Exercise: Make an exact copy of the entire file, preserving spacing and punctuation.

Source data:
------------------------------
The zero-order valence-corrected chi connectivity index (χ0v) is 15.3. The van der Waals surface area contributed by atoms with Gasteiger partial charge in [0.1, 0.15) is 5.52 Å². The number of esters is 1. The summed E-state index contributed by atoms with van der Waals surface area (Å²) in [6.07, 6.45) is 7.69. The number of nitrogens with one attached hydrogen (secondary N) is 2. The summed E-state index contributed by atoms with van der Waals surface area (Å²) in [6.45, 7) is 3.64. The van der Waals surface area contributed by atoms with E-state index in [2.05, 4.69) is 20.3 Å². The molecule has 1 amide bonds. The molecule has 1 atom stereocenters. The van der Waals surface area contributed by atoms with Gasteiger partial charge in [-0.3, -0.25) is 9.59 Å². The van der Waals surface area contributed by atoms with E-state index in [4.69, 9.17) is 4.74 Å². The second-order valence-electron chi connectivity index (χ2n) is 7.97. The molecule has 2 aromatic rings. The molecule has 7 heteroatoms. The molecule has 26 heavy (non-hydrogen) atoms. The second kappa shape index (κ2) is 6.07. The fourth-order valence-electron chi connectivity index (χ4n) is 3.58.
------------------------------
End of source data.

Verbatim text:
The zero-order valence-corrected chi connectivity index (χ0v) is 15.3. The van der Waals surface area contributed by atoms with Gasteiger partial charge in [0.1, 0.15) is 5.52 Å². The number of esters is 1. The summed E-state index contributed by atoms with van der Waals surface area (Å²) in [6.07, 6.45) is 7.69. The number of nitrogens with one attached hydrogen (secondary N) is 2. The summed E-state index contributed by atoms with van der Waals surface area (Å²) in [6.45, 7) is 3.64. The van der Waals surface area contributed by atoms with E-state index in [2.05, 4.69) is 20.3 Å². The molecule has 1 amide bonds. The molecule has 1 atom stereocenters. The van der Waals surface area contributed by atoms with Gasteiger partial charge in [-0.3, -0.25) is 9.59 Å². The van der Waals surface area contributed by atoms with E-state index in [4.69, 9.17) is 4.74 Å². The second-order valence-electron chi connectivity index (χ2n) is 7.97. The molecule has 2 aromatic rings. The molecule has 7 heteroatoms. The molecule has 26 heavy (non-hydrogen) atoms. The second kappa shape index (κ2) is 6.07. The fourth-order valence-electron chi connectivity index (χ4n) is 3.58.